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Q3 2019 Risk & Compliance Recruitment Trends

Risk & Compliance recruitment trends

Written by Maria Konstantinou
Oct 08, 2019
Submitted by Maria Konstantinou on Tue, 10/08/2019 - 05:44

Your quarterly update on the Risk & Compliance market, where we provide you with insights from both the previous and upcoming quarters.

What were the market trends for last quarter?

Market Trends last quarter centred around:  Financial Risk, Operational Risk and Compliance Assurance, closely followed by Regulatory risk, Governance and Cyber risk were the busiest areas within Risk & Compliance last quarter. 

We are seeing that companies and hiring managers are starting to interview and subsequently hire people from outside of their industry, this is driven by skills and experience shortage and the value of broad experience.

With this there is a strong demand for candidates with risk consulting experience from the big 4 chartered firms. We are also seeing businesses put an emphasis on personal attributes such as negotiation and diplomacy skills in order for candidates to be successful.

This is because there is a real need for risk management to extend beyond the policy design and development by engaging and negotiating with other departments to determine what’s possible, convince staff to be risk-aware, liaise with auditors, and demonstrate your value add to your bosses.
 

Risk, Compliance, Legal and Audit recruitment trends


What are the major skills in demand?

The top three skills in demand in Risk & Compliance are:

Problem Solving Skills: Risk management is a strategic business. There is an expectation that risk professionals take on responsibility to drive a good risk culture across the business. A large majority of senior risk professionals are often tasked with designing risk management solutions and processes for an entire organisation.

Naturally, this means that Risk & Compliance professionals need to be outcomes-focused and be comfortable engaging with the business to understand its challenges and think commercially about finding risk solutions.  

Analytical Skills: At the centre of risk management is analysing risks, calculating the potential effects and balancing them against the company’s overall risk appetite. We are seeing businesses look to data to gain better insights and more accurate reporting.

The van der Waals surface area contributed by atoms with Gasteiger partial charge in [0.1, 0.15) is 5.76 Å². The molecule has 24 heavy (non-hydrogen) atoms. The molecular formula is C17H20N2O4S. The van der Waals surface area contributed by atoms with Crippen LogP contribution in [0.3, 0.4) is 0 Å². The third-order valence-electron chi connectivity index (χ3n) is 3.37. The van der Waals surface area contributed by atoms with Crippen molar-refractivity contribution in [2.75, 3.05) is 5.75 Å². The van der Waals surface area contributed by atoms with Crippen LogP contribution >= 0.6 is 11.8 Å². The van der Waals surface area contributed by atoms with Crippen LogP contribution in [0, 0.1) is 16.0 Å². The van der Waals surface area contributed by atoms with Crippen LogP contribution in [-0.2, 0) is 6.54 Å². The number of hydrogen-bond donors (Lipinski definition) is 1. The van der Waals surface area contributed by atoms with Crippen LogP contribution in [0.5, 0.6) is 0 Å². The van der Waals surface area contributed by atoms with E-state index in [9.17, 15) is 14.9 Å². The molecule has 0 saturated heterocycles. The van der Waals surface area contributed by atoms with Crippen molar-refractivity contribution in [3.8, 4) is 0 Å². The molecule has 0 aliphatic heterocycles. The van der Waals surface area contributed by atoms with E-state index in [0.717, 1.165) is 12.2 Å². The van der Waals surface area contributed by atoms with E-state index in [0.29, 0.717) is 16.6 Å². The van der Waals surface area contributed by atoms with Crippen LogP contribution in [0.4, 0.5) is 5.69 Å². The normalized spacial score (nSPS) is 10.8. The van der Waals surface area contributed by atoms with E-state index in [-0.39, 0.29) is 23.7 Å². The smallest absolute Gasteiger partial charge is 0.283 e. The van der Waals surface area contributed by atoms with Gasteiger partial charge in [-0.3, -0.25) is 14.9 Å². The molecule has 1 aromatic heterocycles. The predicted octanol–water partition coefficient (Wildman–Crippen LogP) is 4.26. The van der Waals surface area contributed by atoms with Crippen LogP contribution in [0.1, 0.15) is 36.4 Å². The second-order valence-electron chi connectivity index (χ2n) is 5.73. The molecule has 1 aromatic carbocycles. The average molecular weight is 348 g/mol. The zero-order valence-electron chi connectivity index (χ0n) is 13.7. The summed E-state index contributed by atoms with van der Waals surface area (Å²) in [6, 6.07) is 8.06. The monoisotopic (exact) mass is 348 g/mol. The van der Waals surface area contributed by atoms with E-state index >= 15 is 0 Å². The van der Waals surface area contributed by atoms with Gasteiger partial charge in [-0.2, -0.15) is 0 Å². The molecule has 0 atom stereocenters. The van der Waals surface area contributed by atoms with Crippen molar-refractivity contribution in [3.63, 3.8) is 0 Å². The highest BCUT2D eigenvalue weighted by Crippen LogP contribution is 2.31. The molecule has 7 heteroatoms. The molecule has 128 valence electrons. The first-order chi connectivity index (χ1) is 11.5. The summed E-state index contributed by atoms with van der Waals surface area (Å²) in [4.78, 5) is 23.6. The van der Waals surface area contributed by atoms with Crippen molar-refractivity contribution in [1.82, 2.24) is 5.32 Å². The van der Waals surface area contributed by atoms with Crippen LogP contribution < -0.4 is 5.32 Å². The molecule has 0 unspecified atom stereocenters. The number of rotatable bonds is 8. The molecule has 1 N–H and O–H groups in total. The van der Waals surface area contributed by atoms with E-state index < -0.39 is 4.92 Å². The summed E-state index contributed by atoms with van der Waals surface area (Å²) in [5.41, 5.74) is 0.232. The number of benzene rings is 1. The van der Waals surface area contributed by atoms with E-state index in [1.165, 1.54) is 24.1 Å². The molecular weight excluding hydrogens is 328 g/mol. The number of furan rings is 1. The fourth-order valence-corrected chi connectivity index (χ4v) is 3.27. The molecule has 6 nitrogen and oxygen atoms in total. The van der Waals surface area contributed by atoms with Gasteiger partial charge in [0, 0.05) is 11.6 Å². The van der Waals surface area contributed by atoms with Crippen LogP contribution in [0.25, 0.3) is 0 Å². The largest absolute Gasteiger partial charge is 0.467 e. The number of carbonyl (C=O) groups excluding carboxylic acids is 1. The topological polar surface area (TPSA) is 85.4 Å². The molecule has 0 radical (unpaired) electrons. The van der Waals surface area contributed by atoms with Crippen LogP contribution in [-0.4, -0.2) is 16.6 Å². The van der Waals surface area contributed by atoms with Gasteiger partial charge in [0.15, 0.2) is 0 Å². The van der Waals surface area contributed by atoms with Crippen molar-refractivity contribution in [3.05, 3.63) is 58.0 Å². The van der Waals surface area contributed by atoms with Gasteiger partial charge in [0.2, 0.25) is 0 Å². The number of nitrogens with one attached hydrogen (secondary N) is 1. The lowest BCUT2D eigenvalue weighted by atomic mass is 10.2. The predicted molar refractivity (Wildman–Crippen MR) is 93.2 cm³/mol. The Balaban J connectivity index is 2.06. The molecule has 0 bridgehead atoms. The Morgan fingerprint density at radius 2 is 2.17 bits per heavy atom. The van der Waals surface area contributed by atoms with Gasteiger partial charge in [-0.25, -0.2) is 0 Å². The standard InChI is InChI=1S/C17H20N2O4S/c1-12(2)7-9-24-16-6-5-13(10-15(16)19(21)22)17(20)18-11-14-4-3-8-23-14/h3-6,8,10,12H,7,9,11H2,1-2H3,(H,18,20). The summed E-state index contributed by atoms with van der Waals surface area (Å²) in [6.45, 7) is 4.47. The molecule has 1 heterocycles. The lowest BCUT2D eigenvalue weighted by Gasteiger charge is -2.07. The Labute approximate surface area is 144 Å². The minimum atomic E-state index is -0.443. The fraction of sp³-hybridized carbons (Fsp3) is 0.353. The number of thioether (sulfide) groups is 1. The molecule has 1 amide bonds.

Communication Skills: A key part of risk management is ensuring everyone within the business identifies and understands significant risk, are risk aware, and are effectively sharing the company’s risk management strategy. This means Risk & Compliance professionals need to be capable of engaging with and developing rapport and relationships across different audiences - from the board of directors right down to individual employees.

What are the skill gap shortages?

In any new risk role you have to identify and estimate the risks to a company, you have to understand how the business works and all the different internal and external factors that can affect its performance. 

We are seeing top talent not only move between competitors but, now more than ever, also moving outside of their respective industries. There is therefore a skill gap shortage in Business Understanding, including industry and product knowledge.

Risk, Compliance, Legal and Audit recruitment trends


What are organisations doing to attract the best talent?

In order to attract and retain the best talent, employers are promoting internal secondments and transfers to ensure they appeal to broadening someone's skill set and retain the business and product knowledge within the organisation.

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What is the outlook for the next quarter?

Next quarter I believe will be busy at least until mid December. This will be the trend across financial services and larger organisations with smaller SME’s possibly dropping off earlier.

With the experience and knowledge we have acquired on behavioural economics and behavioural science in the last few quarters, for example; data analytics and predictive modelling within banks, we expect a number of industries will begin to change the way customers perceive them. 

Within financial services, there is a real opportunity for banks to transform their business models from Financial service providers, to concierges that are able to help customers navigate life.

This, in conjunction with open banking, has the potential to dramatically change the landscape of services that banks provide and most importantly, could dramatically shift the role a bank plays in its customers life. 

Whether this can be done in the next quarter, or 12 months, is another story...

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